237: Wilbert Harrison, ‘Kansas City’

Posted by jeff on Apr 28, 2016 in Rock and Roll, Song Of the week

coolWhat’s the coolest song you know?

I’m talking profoundly cool, street-smart, zoot suit, cigarette hanging out of the mouth, fedora rakishly tipped over the brow, dark shades keeping that ol’ world outside outside.

I’m talking so cool that there ain’t a need in the world gonna get you to work up a sweat. Not a wad of bills, not a plate of ribs, not even a loveseat full of your sweetie.

I got one for you.

In 1952, Jerry Leiber and Mike Stoller were two 19-year old Jewish boys trying to write black songs for the black audience in LA. Their first song to hit the charts was Charles Brown’s ‘Hard Times’, which hit #8 on the R&B charts (there were segregated hit charts in those days, Virginia). Not bad, but not enough to put kosher grits on the table.

They set out to write a geographically specific but musically traditional blues for Little Willie Littlefield. Believe it or not, for LA circa 1952, Kansas City, with its bars and bordellos (not to mention Count Basie and Charlie Parker) was the epicenter of cool.

Little Willie Littlefield

Little Willie Littlefield

Little Willie (b. 1931) was a teenage wonder in LA, bridging boogie-woogie and R&B and even rock and roll, with his 1949 his ‘It’s Midnight’ popularizing the right-hand triplets which would inspire pianists such as Fats Domino. For 50 years he toured the chitlin circuit and played clubs in the San Francisco area. In 2000 he took a 5-year break to fish in Holland (“I know every herring in Holland by name”), but then went back to the ivories.

Lyricist Leiber played a standard 12-bar blues for melodist Stoller:

Going to Kansas City, Kansas City here I come.
Going to Kansas City, Kansas City here I come.
They got a crazy way of loving there and I’m gonna get me some.

Gonna be standing on the corner of 12th Street and Vine
Gonna be standing on the corner of 12th Street and Vine
With my Kansas City baby and my bottle of Kansas City wine.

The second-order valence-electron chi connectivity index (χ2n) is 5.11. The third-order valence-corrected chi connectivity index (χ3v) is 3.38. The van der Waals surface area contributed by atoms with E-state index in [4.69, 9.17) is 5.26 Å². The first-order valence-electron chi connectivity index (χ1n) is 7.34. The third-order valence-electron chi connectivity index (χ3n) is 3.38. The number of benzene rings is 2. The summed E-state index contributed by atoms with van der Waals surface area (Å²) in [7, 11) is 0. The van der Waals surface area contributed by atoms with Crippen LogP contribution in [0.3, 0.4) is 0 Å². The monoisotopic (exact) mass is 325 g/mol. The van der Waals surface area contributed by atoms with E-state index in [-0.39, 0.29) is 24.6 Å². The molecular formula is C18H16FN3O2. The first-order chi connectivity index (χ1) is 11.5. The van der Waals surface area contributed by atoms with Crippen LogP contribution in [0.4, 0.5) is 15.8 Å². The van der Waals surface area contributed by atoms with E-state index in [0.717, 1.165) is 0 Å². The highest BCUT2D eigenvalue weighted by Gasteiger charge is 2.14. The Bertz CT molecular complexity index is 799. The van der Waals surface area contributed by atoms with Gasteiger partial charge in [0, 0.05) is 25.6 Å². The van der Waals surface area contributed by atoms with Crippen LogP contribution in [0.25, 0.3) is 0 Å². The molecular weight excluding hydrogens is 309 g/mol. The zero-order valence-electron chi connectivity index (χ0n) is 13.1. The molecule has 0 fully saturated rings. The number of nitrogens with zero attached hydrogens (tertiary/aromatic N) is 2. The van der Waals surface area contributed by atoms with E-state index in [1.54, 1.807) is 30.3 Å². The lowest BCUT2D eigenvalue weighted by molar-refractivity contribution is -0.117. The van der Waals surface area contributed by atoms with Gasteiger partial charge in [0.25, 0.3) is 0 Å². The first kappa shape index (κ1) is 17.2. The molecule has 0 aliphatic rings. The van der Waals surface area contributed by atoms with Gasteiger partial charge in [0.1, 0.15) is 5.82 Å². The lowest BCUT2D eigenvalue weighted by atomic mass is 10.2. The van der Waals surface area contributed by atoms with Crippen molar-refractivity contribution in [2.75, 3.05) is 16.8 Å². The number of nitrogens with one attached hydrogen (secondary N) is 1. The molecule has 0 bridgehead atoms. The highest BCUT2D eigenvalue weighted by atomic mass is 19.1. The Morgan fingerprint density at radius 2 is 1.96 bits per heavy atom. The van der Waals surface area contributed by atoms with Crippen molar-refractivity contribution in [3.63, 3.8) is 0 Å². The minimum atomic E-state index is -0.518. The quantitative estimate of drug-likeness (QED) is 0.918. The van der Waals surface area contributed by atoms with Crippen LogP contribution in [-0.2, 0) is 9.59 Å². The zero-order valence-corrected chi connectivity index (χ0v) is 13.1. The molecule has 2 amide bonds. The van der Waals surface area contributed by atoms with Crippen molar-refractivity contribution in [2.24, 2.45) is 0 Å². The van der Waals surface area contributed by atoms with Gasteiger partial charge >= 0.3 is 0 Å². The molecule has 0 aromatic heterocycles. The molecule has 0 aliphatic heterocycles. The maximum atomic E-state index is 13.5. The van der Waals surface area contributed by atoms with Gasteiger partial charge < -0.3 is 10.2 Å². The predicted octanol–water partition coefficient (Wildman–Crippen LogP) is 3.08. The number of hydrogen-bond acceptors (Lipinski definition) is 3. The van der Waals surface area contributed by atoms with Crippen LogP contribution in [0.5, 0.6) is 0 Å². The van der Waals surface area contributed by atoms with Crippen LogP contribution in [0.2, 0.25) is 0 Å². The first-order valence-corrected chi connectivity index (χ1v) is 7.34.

I’m gonna pack my troubles, leave at the crack of dawn.
I’m gonna pack my troubles, leave at the crack of dawn.
My old lady will be sleeping and she won’t know where I’ve gone.

Well, I might take a plane, I might take a train,
But if I have to walk, I’m going just the same.

Mike-Stoller-Elvis-Presle-007The third verse was quickly dropped, and ‘crazy way of loving’ became ‘some crazy little women’. Oh, yeah!

Mike Stoller: I wanted a melody that you could recognize if it were played instrumentally. “No”, said Jerry, “It’s inauthentic.”
“The feeling is still authentic,” I argued. “And that’s all that counts.”

The hip melody stayed, the title got jazzed up to “K.C. Lovin’”. They taught the song to Little Willie, and it went nowhere.

They were a bit more successful with ‘Hound Dog’ for Big Mama Thornton (1953), ‘Love Me’ for Willy & Ruth (1954), and ‘Ruby Baby’ for the unknown young Drifters (1956), but only in ‘the race market’. The big money was of course in the suburbs, where the white kids were just starting to dabble in that black music. These early flops soon became a gold mine: Elvis’ ‘Hound Dog’ and ‘Love Me’ (1956), and Dion’s ‘Ruby Baby’ (1963).

It wouldn’t be long before they began their string of hits made directly for the pop chart without the detour into authenticity: ‘Searchin’ and ‘Young Blood’ for the Coasters and ‘Jailhouse Rock’ for Elvis (1956-7). We had the pleasure of walking through Leiber and Stoller’s brilliant career of songwriting and producing back in SoTW 042, with The Coasters’ great ‘Yakety Yak’.

Wilbert Harrison

Wilbert Harrison

And then in 1959, at the height of their creative powers and commercial success (4 songs in the Top 10), what should resurface but a remake of Little Willie’s song by Wilbert Harrison (b. 1929)?